This additional responsibility is similar to security in terms of allowing flows in a data ecosystem. In security, firewalls and minimal required security requirements for applications or APIs are used in a zero-trust architecture. Similarly, CISOs must ensure that applications and data flows comply with the new requirements in the privacy space.
What are the risks associated with allowing data to flow to downstream parties, whether internal or external, in a data ecosystem? What kinds of risks are deemed acceptable, and what kinds are not? Conducting a data protection impact assessment is crucial in answering these questions. Although a Chief Information Security Officer (CISO) may be more familiar with risk analysis from a security standpoint, the constructs and frameworks for conducting a privacy impact assessment are similar. It is important for a CISO to understand this new perspective from a privacy angle, as it is a regulatory obligation rather than an industry-specific regulation. For example, the Reserve Bank of India (RBI) may have specific requirements for a CISO. However, this is a nationwide obligation that stems from the Data Protection Bill. This obligation is horizontal, meaning that CISOs can learn from other industries or countries and apply those practices within their organization. The frameworks that they are accustomed to, such as ISO 27,001 for security or 27,000 701 for privacy, can be very similar in terms of systems, processes, and frameworks.
Angad Gill: Alright, let's switch gears and talk about some of the patents that you guys hold. What is PrivaSapien's intellectual property?
Abhilash Soundarajan: Okay, so privacy engineering is like a gold mine, right? It's a completely new and unique area, so many of the things you do are very innovative. It's similar to cybersecurity, where you have VAPT (Vulnerability Assessment and Penetration Testing), but what is the privacy equivalent of VAPT? Well, we have something called Privacy Xray, where we perform privacy threat modeling and privacy attack simulation on data. This helps with accelerated data protection impact assessment, which is important for a DPO who must decide whether to allow specific data to be used or not.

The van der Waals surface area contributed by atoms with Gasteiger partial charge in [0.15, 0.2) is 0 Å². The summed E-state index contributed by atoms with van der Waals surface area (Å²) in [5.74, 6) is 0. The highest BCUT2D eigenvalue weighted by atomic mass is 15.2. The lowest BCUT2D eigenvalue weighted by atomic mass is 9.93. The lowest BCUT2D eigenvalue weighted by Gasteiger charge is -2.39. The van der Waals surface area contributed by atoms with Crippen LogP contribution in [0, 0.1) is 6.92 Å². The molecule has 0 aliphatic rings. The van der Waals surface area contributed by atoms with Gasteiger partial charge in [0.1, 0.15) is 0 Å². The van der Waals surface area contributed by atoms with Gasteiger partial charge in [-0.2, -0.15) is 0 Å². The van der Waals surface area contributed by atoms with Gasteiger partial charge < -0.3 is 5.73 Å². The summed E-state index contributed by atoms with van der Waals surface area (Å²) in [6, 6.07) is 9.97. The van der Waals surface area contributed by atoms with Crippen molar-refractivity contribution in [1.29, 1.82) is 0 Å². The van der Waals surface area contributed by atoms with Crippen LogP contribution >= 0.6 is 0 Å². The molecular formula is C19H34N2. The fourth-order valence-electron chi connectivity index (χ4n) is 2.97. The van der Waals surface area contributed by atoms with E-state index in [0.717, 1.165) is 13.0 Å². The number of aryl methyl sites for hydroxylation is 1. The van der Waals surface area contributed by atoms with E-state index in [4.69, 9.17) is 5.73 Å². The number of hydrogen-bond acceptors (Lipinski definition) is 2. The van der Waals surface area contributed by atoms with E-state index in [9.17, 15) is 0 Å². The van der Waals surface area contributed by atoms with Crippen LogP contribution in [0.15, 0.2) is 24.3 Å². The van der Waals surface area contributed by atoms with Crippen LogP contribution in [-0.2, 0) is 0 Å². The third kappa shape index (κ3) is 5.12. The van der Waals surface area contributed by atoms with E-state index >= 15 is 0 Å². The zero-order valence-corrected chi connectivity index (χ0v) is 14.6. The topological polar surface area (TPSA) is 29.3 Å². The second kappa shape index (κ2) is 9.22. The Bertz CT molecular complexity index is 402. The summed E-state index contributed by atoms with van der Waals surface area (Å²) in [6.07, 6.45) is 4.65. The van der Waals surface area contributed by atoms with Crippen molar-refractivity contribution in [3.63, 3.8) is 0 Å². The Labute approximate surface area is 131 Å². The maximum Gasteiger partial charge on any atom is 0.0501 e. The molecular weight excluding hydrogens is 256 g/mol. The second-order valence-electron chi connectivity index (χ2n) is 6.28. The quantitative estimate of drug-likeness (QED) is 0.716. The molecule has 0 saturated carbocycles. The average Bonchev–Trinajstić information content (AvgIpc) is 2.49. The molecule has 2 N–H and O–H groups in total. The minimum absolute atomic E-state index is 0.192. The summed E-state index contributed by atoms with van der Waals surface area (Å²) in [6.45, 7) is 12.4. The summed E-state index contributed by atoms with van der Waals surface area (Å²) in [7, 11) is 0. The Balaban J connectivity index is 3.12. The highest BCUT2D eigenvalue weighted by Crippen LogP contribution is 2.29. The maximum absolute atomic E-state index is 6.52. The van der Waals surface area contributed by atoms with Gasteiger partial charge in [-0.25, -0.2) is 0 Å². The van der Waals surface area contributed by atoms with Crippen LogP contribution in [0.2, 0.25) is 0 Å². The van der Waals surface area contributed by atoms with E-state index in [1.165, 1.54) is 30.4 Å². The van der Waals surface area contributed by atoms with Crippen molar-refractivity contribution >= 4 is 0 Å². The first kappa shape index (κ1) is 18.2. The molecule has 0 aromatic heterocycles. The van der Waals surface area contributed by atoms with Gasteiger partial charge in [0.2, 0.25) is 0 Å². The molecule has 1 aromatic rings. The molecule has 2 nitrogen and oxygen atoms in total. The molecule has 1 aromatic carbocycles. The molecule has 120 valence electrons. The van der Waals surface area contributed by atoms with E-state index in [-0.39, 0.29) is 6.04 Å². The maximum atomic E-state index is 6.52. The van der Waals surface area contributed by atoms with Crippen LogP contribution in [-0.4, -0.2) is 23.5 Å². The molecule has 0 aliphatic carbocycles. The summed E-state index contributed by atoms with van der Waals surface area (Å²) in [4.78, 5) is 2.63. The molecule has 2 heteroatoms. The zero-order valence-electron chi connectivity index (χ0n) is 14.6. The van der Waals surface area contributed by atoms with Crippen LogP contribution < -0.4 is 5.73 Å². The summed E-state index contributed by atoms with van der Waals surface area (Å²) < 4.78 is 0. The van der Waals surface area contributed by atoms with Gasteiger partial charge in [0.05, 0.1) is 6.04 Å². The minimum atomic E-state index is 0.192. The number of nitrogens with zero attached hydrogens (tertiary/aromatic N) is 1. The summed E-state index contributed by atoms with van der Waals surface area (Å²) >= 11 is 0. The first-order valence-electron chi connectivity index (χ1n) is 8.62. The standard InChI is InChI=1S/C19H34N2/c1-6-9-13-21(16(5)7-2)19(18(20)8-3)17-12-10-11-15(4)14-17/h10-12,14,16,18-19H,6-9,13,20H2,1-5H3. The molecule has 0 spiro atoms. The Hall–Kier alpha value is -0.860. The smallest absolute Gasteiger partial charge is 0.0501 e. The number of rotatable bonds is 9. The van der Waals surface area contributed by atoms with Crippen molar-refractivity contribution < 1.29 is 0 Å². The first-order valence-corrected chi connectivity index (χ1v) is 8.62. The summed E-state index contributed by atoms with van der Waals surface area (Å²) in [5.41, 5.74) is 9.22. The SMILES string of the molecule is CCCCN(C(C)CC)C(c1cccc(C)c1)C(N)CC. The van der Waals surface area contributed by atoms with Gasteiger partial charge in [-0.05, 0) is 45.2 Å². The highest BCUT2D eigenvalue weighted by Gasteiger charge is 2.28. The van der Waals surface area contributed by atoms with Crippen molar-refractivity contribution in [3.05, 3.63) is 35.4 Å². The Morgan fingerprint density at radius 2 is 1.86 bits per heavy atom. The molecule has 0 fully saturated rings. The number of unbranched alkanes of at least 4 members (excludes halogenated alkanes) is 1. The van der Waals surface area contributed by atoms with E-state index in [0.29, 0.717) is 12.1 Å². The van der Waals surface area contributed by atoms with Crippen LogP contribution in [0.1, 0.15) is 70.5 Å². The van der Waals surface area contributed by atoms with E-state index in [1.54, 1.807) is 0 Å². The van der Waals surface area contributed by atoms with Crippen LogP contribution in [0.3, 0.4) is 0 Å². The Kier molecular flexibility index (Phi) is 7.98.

For instance, let's say your marketing team requests CRM data. This data may or may not contain Personally Identifiable Information (PII), quasi-identifier statistical data, or re-identifiable information. Without consent, should the DPO allow this flow of data to the marketing team? It's a big question, and it's difficult to answer manually because the data may have up to 300 columns, and sensitive information could be hidden in multiple rows. However, this is how the industry is currently making decisions.
Unfortunately, we are still in the Stone Age of privacy. To address this issue, we have developed a tool called Privacy Xray. This tool automates privacy attack simulation and privacy threat modeling, providing a single privacy risk score. Based on this score, you can define policies to manage the risk. For example, if the score is between 80 to 100, you can define a set of policies that are more stringent, while a score between 50 to 80 may require different policies. A score between 0 to 20 may require more lenient policies, since the risk is lower.
We have filed around 16 patents, including one for differentially private generalization, which utilizes anonymization techniques to prevent re-identification of individuals. We have also launched a product called PrivaGPT, which provides governance for large language models (LLMs). This is a crucial area, as it is important to ensure that control is maintained over LLMs used by employees in an organization. This helps prevent situations where sensitive information, such as details about a $5 million deal, may be inadvertently leaked.
Our tool identifies different types of risks, such as personal, financial, health, and confidential risks. We provide domain-level summarization and create synthetic prompts that retain context, but change the information in a way that makes it impossible to connect back to the original data. This ensures that information remains private even if it goes public. A CISO or DPO can view a holistic dashboard that displays risks, mitigations, and overall summaries of risk categories. This allows them to report to the board on how risks have been mitigated.
Angad Gill: "This is amazing stuff, Abhilash! How does one get in touch with PrivaSapien? And how do people reach out to you?"
Abhilash Soundarajan: You can get in touch with us on LinkedIn, or by contacting us at Social media is another option, but I would say LinkedIn is the primary way. Thank you.

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Written by

Mohan Gandhi Ponnaganti
Mohan Gandhi Ponnaganti

Co-founder and CEO,